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Education news and notes from Tampa Bay and Florida

Today's news



NEVERMIND: Largo's police chief says the city won't be removing resource officers from the schools after all. The Pinellas school district will make the program work.

SHAKE IT UP: Whoever becomes Florida's next education commissioner needs to change the department's culture. The State Board of Education needs to pick someone up to the task, the Times editorial board says.

Their 35 kids missed a total of 5,745 days of school, all unexcused. Now the 17 Duval parents face charges for violating the state's compulsory education law, the Florida Times-Union reports. The Palm Beach school district, meanwhile, will start the new school year without truancy centers because the Sheriff's Office can't afford to keep them open, the Sun-Sentinel reports.

BUDGET CUTS: Volusia and Flagler counties expect to cut school employees to make their budgets work, the Daytona Beach News-Journal reports. They think they have money for raises for those who remain. Sarasota officials are acting with caution as they prepare their budget, the Herald-Tribune reports.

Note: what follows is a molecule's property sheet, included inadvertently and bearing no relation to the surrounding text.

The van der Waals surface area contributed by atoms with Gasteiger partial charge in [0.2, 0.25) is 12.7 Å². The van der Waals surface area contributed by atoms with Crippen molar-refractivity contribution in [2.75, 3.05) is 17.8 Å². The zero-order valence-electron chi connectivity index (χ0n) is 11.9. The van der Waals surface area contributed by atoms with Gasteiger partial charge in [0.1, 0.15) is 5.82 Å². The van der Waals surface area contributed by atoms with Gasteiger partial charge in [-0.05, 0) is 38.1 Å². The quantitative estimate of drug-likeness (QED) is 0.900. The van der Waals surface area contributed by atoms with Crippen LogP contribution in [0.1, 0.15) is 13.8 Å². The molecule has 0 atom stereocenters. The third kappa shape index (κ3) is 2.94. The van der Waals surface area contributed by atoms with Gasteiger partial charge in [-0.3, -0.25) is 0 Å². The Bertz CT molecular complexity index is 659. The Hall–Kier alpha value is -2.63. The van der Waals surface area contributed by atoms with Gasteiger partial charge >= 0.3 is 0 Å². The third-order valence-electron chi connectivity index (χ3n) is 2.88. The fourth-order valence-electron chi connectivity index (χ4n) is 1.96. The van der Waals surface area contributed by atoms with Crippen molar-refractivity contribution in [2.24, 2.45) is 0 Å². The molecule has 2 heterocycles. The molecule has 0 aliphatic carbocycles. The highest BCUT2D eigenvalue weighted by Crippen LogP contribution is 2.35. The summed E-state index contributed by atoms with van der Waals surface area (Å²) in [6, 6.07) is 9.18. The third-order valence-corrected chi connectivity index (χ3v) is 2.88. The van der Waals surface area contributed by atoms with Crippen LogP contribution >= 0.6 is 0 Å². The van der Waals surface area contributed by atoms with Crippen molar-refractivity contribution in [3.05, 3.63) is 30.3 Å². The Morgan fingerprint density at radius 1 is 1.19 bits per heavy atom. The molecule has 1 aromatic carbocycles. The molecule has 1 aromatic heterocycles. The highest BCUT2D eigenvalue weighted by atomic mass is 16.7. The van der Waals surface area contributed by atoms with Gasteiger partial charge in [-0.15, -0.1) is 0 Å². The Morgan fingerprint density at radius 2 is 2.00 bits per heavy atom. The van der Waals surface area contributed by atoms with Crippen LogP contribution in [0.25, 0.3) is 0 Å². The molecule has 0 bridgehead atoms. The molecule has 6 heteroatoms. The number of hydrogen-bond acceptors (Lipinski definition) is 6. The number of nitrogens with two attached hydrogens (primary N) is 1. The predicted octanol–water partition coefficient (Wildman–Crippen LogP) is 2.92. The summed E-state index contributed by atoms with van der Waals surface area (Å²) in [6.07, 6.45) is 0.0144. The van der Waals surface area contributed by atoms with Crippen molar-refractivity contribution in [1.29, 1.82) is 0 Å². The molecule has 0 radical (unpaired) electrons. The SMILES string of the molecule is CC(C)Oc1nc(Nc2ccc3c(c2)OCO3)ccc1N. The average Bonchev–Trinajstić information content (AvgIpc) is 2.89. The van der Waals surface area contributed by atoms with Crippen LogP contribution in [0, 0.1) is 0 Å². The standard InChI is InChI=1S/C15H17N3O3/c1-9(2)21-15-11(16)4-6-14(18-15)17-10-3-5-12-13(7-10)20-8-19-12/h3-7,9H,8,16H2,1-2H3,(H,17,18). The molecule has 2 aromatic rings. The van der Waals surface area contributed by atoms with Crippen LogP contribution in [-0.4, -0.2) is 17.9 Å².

FRESH START: Troubled by gangs and poor academic performance, one of Denver's once-proud high schools closed for a year to revamp. It's ready to reopen now, with several reforms including longer days and a dress code in place, the Rocky Mountain News reports.

FOUR-DAY WEEK: A Dallas-area school district looks into offering classes just four days weekly instead of five, to save more than $1-million. Parents hate the idea, with nearly 1,000 showing up to complain at a district dog-and-pony on it, the Dallas Morning News reports.

EDUCATING ILLEGALS: Utah lawmakers are tired of spending state taxes to keep illegal immigrants in school. So they sent the federal government a bill, the Salt Lake Tribune reports.

[Last modified: Tuesday, May 25, 2010 9:19am]


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